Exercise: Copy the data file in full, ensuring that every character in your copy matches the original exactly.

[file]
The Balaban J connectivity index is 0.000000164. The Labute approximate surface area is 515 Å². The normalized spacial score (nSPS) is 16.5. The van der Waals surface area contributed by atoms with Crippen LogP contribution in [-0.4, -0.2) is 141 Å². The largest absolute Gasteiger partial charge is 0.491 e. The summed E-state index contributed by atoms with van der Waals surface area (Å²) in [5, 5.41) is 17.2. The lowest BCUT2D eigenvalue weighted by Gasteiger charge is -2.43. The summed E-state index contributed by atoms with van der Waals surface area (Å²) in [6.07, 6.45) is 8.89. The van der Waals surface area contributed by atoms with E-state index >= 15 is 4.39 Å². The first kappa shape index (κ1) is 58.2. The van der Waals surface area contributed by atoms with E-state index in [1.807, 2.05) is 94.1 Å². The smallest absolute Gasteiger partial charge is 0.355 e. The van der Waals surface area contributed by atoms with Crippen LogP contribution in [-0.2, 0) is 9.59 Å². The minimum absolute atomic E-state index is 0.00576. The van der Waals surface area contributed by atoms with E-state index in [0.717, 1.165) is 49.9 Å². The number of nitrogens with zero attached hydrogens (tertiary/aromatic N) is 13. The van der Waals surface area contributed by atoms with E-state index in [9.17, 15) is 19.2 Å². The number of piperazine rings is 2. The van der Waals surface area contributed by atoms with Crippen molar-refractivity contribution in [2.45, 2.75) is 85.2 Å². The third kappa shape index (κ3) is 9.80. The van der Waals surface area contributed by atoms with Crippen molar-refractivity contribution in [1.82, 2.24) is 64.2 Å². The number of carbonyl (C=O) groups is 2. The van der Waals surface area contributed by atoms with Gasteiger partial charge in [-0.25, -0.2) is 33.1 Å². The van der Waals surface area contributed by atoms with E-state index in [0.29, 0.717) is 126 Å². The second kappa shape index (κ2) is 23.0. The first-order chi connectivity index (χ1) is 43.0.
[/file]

The Balaban J connectivity index is 0.000000164. The Labute approximate surface area is 515 Å². The normalized spacial score (nSPS) is 16.5. The van der Waals surface area contributed by atoms with Crippen LogP contribution in [-0.4, -0.2) is 141 Å². The largest absolute Gasteiger partial charge is 0.491 e. The summed E-state index contributed by atoms with van der Waals surface area (Å²) in [5, 5.41) is 17.2. The lowest BCUT2D eigenvalue weighted by Gasteiger charge is -2.43. The summed E-state index contributed by atoms with van der Waals surface area (Å²) in [6.07, 6.45) is 8.89. The van der Waals surface area contributed by atoms with E-state index >= 15 is 4.39 Å². The first kappa shape index (κ1) is 58.2. The van der Waals surface area contributed by atoms with E-state index in [1.807, 2.05) is 94.1 Å². The smallest absolute Gasteiger partial charge is 0.355 e. The van der Waals surface area contributed by atoms with Crippen LogP contribution in [-0.2, 0) is 9.59 Å². The minimum absolute atomic E-state index is 0.00576. The van der Waals surface area contributed by atoms with E-state index in [0.717, 1.165) is 49.9 Å². The number of nitrogens with zero attached hydrogens (tertiary/aromatic N) is 13. The van der Waals surface area contributed by atoms with E-state index in [9.17, 15) is 19.2 Å². The number of piperazine rings is 2. The van der Waals surface area contributed by atoms with Crippen molar-refractivity contribution in [2.45, 2.75) is 85.2 Å². The third kappa shape index (κ3) is 9.80. The van der Waals surface area contributed by atoms with Crippen molar-refractivity contribution in [1.82, 2.24) is 64.2 Å². The number of carbonyl (C=O) groups is 2. The van der Waals surface area contributed by atoms with Gasteiger partial charge in [-0.25, -0.2) is 33.1 Å². The van der Waals surface area contributed by atoms with E-state index in [0.29, 0.717) is 126 Å². The second kappa shape index (κ2) is 23.0. The first-order chi connectivity index (χ1) is 43.0.